Despite my daughter's best efforts, we still managed to return to base camp with 4.5 Kilograms of big fat cherries. More than enough to keep us all happy for a while and plenty to make into some delicious cakes or puddings.
A quick check on the Tesco website prices cherries at at least £2.00 per 200g, even more for organic fruit, which I'm quite sure ours was. This little hoard took us about half an hour to gather and there is still a great more than that waiting for us next week.

Monday, 22 June 2015

Summertime Foraging Fun

Summer is finally establishing itself in Southampton. We went for a meandering walk with friends along the river beautiful Itchen. I was pleased to spot a nice looking apple tree by a car park in Shawford before we set off; I duly added this to the Falling Fruit map. The atmosphere was heady and the smell of Elderflowers hung heavily in the air.
The route took us up-river past Compton Lock, which is always a fabulous place for a fun swim. We used to cycle to this spot during teenage summer holidays. 
We passed under the M3 motorway and watched swooping swallows catching bugs under the bridge. Despite the wonderful countryside surrounding us, the kids seemed to enjoy being under the massive bridge and hung around here for some time. 
Then it was a short but extremely steep climb up the ancient hill fort of St Catherine’s with the sunshine hammering down from above. The view over Winchester and the water-meadows is truly spectacular. 
We saw several Walnut trees, some of which seem to have had the ends of the branches somehow damaged. People had been having fires on top of the hill amongst the beeches, which must be nice, but some idiots had been setting a fire in the bowl of one of the largest trees – It is difficult to believe the stupidity of this action.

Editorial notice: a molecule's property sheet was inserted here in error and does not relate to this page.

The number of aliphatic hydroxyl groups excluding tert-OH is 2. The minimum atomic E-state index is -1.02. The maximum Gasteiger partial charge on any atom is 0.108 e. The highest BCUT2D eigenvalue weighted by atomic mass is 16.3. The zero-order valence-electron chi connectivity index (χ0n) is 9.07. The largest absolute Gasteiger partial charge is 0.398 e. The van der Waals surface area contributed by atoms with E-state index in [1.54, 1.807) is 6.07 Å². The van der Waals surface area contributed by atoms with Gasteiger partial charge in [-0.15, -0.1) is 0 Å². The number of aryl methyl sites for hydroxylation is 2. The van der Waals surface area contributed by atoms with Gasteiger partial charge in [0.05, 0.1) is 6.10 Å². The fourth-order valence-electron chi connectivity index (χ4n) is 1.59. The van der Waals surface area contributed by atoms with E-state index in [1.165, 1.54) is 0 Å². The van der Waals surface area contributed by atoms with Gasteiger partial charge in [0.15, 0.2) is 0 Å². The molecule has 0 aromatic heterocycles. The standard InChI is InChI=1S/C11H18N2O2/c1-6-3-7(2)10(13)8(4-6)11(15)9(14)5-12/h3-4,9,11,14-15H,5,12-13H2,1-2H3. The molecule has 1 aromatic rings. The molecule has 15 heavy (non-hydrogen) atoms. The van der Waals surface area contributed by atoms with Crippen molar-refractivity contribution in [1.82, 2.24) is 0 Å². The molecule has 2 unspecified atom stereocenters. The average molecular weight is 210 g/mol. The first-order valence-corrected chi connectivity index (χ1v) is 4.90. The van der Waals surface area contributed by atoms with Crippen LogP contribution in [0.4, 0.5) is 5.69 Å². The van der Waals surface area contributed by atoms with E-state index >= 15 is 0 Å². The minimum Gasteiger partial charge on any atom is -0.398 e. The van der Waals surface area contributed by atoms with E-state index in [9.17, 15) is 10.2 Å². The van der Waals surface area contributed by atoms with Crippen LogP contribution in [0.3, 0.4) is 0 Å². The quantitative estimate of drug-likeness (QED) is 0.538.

I also noticed a couple of Juniper bushes clinging to the steep ramparts. I have seen Junipers at Figsbury, Danbury and Winchester Hill forts. We found Walnut trees at Badbury Rings as well as here. Walnut (and Apple) trees were introduced to Britain by the Romans and Juniper is thought to be the only native fir tree in the UK. These are curious connections, well worth wondering about.
After a picnic and a run around the mysterious Mismaze atop the hill, we set off back down the Itchen. After a sweltering ramble in the Summer sun, Compton Lock always seems an impossibly perfect place to cool your jets. Wild Swimming is all the rage now and the water is deep enough in places to invite leaping into the cold river for a frolic with the fishes.
The shock of the chilly water will certainly refresh you after a long hot walk but the children were soon shivering like leaves in the wind. We dried them off and set off for home, pausing only to grab a bag-full of Elderflower heads to create thirst quenching Cordial and Champagne on our return. 
We also spotted that cherries are ripening. At last, after all the stress of finishing the book, the free fruit foraging fun finally begins...

Monday, 8 June 2015

The Urbane Forager Book

ISBN: 978-1-78507-300-7
The popular Urbane Forager community project and blog has now been running for five years around Southampton. To celebrate this achievement a new book has been produced explaining how everyone can enjoy locating and picking free fruit and nuts throughout their own cities and towns. The book is now available from all bookshops and on-line outlets.
ISBN: 978-1-78507-300-7
However, a special quality, first edition run of 100 books has been printed for the launch party and other events, they can be signed by the author on request.
The inaugural event will be held in the Art House CafĂ© so, delicious food and thirst quenching drinks will be on hand to purchase as well as exquisite books. After this, any special books remaining will be available here.
ISBN: 978-1-78507-300-7
There will be a brief introductory talk by the author, Alan Gibson before the signing. 
ISBN: 978-1-78507-300-7
Afterwards there will be a short walk around the local parks to identify some fruit trees and learn about mapping. This is a free, informal event and everyone is responsible for their own health and safetyFamilies and children are welcome, of course.